Every summer at Garth Newel’s there’s a keyboard weekend. It’s a tradition that started before my hire, and it involves 3 pianists descending onto Garth Newel to join me and give the term “piano quartet” a whole new meaning.
You might imagine what that might be like. Perhaps we have nightly “octave offs”, where we all try to see who can do the opening of Liszt concerto no. 1 the fastest. Or we stay up all night to geek out to Martha Argerich. Or maybe we exchange war stories of tiger moms and competition damage until one of us cracks and concedes to the other “ok, you had it worse, you win”.
What actually happens is that we’re usually just laughing and catching up on each other’s lives. There is little else that we do besides rehearse, practice, eat, and drink, and we usually are having too much fun to do the whole “feeling bad about yourself must assert ego and get praise and validation” sort of thing. This could be because I just don’t have many piano friends who are so blatantly unpleasant. It also could be because “bro-like” piano competitiveness doesn’t happen once you graduate.
No, it’s not other pianists that I struggle with in keyboard weekend. It’s the corny names given to all multi-pianist events (Pianofest, PianoTexas, Keyboard Virtuosos…). I love many things about having a keyboard weekend here, but definitely not the job of naming and marketing it. At least we got rid of “Keyboard Extravaganza”. You see that name and you think powder puffs and champagne. Keyboard Kaleidoscope is also dumb, but at least it doesn’t feel like excess and frilly virtuosity. I’m a fan of “Hammered”, because it brings to mind the raw power of the piano, and hints at a desperate violence and need for expression that I find compelling. This more gut, earthly, striving sort of feeling is where I would like to go for with my programming, because where do you go, emotionally, personally, when you listen to scintillating fluff? Nowhere. I don’t want virtuosity for virtuosity’s sake. I want to go somewhere with what I’m playing or hearing.
Unfortunately, tradition, audience expectation, and the particular aesthetic of Garth Newel marketing vetoed “Hammered”, but I’ll keep persisting for next year. Suggestions are very welcome for any better names!
I struggle with the repertoire, mostly because the idea of so much piano ensemble music gives me a headache. I had a prejudice against piano ensemble music before I started explicitly programming for it, because my impressions were:
“too much of the same piano sound”
“noise of notes”
“this all sounds the same”
“Can we stop with the Lisztian eruptions? Please??”
Piano virtuosity is a funny thing. I was so sick of Liszt, fireworks, all that she-bang for cheap thrills stuff, and was ashamed of how my natural playing style seemed to embrace flair and flash. I felt like I had to break an addiction, mostly because I couldn’t stand listening to these sorts of concerts, where all we heard was faster and louder ways to wow the audience with pianistic athleticism, and everything was from the late romantic period. But, like a good 12-stepper, I have come to accept that a large part of a pianist’s identity lies in the show stopping traditions that Liszt propagated. And that virtuosity and integrity is not mutually exclusive. Just like the myth that pianists are horrible people, I learned that by examining my prejudices, I realized that there was no reality to them, and that my impressions were snap judgments calcified at an early age without enough weight given to the power of interpretation. Technical prowess can be a tool of struggle, fighting, journey, when used with dramatic intent. One doesn’t need to be ashamed of of thrills when it is attached to an expressive purpose.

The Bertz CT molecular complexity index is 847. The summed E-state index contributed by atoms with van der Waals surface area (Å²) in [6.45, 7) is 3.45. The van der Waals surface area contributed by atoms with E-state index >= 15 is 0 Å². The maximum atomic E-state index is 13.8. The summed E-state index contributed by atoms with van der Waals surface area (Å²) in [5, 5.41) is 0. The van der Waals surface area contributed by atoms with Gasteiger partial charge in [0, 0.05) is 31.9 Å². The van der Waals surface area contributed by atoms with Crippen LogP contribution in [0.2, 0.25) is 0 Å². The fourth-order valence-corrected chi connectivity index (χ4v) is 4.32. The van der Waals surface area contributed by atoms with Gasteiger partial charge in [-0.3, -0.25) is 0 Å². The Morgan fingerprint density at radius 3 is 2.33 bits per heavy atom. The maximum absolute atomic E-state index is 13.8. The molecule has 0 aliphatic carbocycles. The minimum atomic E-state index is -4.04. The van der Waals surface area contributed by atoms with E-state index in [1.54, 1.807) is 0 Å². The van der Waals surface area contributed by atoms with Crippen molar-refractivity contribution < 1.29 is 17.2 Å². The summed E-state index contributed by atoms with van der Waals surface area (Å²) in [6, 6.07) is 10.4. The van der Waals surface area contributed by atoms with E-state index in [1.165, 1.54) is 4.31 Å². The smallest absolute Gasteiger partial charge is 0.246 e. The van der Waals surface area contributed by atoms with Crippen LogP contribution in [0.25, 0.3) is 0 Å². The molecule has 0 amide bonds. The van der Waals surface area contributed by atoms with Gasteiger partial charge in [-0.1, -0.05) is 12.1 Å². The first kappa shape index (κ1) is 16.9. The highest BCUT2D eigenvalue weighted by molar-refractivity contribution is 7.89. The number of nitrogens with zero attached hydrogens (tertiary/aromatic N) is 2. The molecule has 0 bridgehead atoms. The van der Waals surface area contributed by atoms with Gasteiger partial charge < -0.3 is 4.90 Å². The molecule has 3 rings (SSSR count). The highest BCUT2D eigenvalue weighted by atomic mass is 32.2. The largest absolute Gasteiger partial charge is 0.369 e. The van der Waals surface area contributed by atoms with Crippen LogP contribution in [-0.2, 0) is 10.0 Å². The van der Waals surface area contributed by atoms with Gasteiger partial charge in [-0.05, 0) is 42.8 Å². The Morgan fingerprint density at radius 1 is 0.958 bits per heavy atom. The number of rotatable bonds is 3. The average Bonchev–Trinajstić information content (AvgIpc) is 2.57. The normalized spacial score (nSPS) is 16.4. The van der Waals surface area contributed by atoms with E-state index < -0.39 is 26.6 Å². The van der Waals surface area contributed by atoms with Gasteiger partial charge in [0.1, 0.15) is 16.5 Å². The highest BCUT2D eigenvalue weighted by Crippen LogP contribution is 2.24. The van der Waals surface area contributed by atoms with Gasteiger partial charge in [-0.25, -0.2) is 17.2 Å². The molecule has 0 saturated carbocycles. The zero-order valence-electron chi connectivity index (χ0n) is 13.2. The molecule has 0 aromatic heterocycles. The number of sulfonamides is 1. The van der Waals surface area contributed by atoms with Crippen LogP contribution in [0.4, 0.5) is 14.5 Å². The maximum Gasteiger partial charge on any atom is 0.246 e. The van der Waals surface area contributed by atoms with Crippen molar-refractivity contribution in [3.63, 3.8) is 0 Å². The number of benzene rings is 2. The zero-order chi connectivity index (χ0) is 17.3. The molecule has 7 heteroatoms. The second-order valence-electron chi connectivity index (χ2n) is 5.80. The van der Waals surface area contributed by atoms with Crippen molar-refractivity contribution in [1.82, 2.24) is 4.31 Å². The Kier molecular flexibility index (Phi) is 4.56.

What jump started this realization was that Matthew Browne wrote me a piece called “Lisztomania”. He told me he had the idea to write something that
“intended to be a raucous and heart-pounding scherzo inspired by the intense frenzy (of the same name) directed toward Franz Liszt during his performances. The music incorporates various quotes and allusions to Liszt’s piano works, and strives to make some of his more extravagant moments even more so. The piece will be: fun, cheeky, raucous, explosive, virtuosic, irreverent, humorous, breathtaking, confident, and outrageous”.
With that sort of concept I of course was intrigued, and so I programmed a Liszt half, where Genevieve Lee, Brian Hsu, and Tian Tian lead off with Liszt transcriptions of Schubert and Schumann songs, Hungarian Rhapsody no.6, and his Rigoletto Paraphrase, which I then cap off with Browne’s homage/cheeky take on Liszt.
In a way, I wanted to embrace the traditions that shaped us as pianists, as well as show how those traditions give way to new inspirations. I also figured that by having such a hallowed figure of Liszt organically lead into works by a living composer, audiences would see and appreciate the relationship between the 21st century and the 19th.
Piano Weekend. Wish me luck.
Concert 1: Memory Palace
Concert 2: Liszt-Mania!